Opening of the Bishopsgate Institute

Image of the Exterior of the Bishopsgate Institute on Opening Day, 1895

            On New Years Day, 1895, the Bishopsgate Institute first opened its doors to the public. Police were required to manage the nearly 8,000 people who attended the Institute on its opening day. The Bishopsgate Institute itself is the creation primarily of Reverend William Rogers, the rector of St. Botolph’s Church on Bishopsgate beginning in 1863. At this point, Bishopsgate served the unique position as the border between the wealthy region of the City of London and the much poorer East End. Rogers, even before attaining his position as rector, was concerned with the lack of opportunity afforded to the poor of London—particular in their lack of extra income that would provide educational enrichment. Rogers, seeing the conditions of the poor, hoped to create a network of polytechnics that would provide public classes, libraries, and lectures to all. In seeking the realization of this vision, Rogers pressured government officials to allow the use of charitable income to be diverted to educational initiatives, culminating in the City of London Parochial Charities Act in 1883 that allowed for the creation of three learning institutions, including the Bishopsgate Institute (“William Rogers”).

            By 1891, a former stable was selected as the site for Rogers’s proposed Institute in Bishopsgate, but the small site was enclosed by numerous shops and businesses that presented design challenges. Through anonymous submission, seven architects’ designs were considered, with the ultimate commission going to Charles Harrison Townsend. Townsend was a proponent of the Arts and Crafts movement, an influence that championed simple and authentic design inspired by craftspeople, illustrators, and artists rather than industrial or mass-produced styles. Townsend’s influence is shown in the building even today, as his mosaics and Art Nouveau-inspired style has remained unchanged throughout the past century. Notable especially is the building’s frontage, meant to be bold enough to draw attention from the distracting shops throughout the rest of Bishopsgate (“Charles Harrison Townsend”).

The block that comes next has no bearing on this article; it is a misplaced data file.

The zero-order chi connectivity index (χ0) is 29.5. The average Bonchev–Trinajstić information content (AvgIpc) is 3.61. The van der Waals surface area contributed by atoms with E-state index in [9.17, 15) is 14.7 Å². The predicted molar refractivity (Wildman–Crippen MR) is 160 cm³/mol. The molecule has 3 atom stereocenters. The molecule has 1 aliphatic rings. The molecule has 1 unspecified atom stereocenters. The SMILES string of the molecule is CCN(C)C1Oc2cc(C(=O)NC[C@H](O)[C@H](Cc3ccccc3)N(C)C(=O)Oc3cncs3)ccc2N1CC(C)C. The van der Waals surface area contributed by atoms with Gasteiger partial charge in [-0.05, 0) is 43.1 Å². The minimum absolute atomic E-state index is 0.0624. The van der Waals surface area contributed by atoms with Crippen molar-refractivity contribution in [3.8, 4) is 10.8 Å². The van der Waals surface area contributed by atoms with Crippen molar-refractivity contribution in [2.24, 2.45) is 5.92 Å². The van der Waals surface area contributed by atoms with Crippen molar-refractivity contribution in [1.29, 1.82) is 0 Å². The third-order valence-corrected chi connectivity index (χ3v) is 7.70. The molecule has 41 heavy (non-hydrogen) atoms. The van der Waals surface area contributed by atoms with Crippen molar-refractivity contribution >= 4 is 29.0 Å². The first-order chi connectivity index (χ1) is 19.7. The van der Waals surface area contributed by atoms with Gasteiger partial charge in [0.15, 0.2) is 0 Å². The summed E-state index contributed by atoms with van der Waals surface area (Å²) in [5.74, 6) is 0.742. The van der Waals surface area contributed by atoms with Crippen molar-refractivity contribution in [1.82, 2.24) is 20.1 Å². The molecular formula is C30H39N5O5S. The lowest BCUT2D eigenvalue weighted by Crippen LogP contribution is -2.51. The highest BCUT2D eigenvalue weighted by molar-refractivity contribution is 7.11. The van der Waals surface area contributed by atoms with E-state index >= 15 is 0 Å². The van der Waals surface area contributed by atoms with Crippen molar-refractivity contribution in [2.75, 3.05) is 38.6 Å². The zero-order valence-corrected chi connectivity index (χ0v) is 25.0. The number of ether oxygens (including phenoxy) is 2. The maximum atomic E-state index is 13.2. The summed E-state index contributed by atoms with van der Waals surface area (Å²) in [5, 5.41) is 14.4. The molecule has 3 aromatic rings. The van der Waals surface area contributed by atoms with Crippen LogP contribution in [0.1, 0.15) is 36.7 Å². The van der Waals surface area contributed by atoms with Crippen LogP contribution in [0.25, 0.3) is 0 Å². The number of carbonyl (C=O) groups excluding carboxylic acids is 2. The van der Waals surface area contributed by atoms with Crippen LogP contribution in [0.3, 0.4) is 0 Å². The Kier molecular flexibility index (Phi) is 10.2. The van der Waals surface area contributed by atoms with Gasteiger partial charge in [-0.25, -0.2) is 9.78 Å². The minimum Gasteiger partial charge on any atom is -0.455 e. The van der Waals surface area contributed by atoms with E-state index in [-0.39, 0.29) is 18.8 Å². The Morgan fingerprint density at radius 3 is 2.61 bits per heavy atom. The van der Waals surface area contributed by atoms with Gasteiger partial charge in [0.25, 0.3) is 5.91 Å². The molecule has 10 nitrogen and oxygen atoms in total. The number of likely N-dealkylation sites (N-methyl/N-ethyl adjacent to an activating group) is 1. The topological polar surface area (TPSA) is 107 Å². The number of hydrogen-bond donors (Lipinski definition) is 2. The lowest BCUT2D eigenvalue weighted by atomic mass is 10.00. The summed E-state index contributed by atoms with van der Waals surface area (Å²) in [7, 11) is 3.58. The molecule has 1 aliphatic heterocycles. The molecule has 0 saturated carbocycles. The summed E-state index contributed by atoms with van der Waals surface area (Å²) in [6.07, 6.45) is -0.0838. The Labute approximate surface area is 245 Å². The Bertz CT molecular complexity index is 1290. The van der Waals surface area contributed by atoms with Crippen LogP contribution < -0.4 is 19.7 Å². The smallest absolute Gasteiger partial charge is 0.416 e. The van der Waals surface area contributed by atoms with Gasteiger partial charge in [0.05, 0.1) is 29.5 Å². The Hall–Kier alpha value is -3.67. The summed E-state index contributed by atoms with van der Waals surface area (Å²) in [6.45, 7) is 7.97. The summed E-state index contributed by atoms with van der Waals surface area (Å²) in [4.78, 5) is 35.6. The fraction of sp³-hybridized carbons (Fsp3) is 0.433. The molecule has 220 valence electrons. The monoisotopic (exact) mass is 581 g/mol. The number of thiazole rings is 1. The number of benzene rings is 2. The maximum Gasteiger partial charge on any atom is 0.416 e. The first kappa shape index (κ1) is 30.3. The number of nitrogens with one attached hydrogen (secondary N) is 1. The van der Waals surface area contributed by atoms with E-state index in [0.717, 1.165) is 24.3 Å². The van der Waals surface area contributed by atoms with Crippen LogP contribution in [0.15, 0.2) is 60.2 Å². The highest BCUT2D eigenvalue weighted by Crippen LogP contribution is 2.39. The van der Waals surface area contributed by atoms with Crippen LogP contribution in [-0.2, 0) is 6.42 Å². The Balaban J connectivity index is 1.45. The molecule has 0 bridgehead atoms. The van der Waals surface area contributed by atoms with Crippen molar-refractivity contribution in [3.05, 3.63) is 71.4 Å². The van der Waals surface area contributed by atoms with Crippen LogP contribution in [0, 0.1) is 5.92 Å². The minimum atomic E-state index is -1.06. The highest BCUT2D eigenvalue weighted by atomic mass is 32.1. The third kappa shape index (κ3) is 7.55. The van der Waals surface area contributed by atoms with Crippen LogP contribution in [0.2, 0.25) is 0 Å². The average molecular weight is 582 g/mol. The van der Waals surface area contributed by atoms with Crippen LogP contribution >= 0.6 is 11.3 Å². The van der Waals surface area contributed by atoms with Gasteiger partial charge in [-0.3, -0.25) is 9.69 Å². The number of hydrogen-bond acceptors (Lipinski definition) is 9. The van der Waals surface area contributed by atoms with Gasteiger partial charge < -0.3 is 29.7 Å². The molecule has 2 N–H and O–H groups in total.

Also of note is the Institute’s first librarian, Ronald Heaton. Heaton was hired in 1894 and managed the Bishopsgate Library during its first two years of operation. Interestingly, the primary workers of the library were teenage boys from local schools, selected because they were cheaper to hire than the women usually used for library work in academic settings and because of the physically demanding nature of the job. By 1897, though, Heaton resigned due to conflicts between his expected duties organizing the library, lectures, and classes and his preferred scholarly research capabilities (“Charles Goss”).


“Charles Goss and Our Library.” Bishopsgate Institute, Accessed 17 Apr. 2023.

“Charles Harrison Townsend and Our Architecture.” Bishopsgate Institute, Accessed 17 Apr. 2023.

Image of Exterior of the Bishopsgate Institute on Opening Day. Bishopsgate Institute, 1895. Accessed 17 Apr. 2023.

“William Rogers and Our Origins.” Bishopsgate Institute, Accessed 17 Apr. 2023.

Associated Place(s)

Event date:

1 Jan 1895

Parent Chronology: